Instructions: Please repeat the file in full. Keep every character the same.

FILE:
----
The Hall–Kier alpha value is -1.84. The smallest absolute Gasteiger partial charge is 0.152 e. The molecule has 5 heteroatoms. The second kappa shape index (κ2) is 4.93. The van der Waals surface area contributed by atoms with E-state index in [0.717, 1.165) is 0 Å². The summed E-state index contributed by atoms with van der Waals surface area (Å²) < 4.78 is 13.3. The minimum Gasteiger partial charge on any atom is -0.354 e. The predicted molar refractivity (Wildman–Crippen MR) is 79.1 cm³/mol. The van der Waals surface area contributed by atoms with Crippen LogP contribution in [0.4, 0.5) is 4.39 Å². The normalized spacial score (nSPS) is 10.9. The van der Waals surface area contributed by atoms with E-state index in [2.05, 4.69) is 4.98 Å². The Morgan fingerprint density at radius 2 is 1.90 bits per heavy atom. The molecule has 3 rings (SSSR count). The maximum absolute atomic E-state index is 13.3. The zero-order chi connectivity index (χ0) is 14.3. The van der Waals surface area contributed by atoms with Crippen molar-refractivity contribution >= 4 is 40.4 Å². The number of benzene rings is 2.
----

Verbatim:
The Hall–Kier alpha value is -1.84. The smallest absolute Gasteiger partial charge is 0.152 e. The molecule has 5 heteroatoms. The second kappa shape index (κ2) is 4.93. The van der Waals surface area contributed by atoms with E-state index in [0.717, 1.165) is 0 Å². The summed E-state index contributed by atoms with van der Waals surface area (Å²) < 4.78 is 13.3. The minimum Gasteiger partial charge on any atom is -0.354 e. The predicted molar refractivity (Wildman–Crippen MR) is 79.1 cm³/mol. The van der Waals surface area contributed by atoms with Crippen LogP contribution in [0.4, 0.5) is 4.39 Å². The normalized spacial score (nSPS) is 10.9. The van der Waals surface area contributed by atoms with E-state index in [2.05, 4.69) is 4.98 Å². The Morgan fingerprint density at radius 2 is 1.90 bits per heavy atom. The molecule has 3 rings (SSSR count). The maximum absolute atomic E-state index is 13.3. The zero-order chi connectivity index (χ0) is 14.3. The van der Waals surface area contributed by atoms with Crippen molar-refractivity contribution >= 4 is 40.4 Å². The number of benzene rings is 2.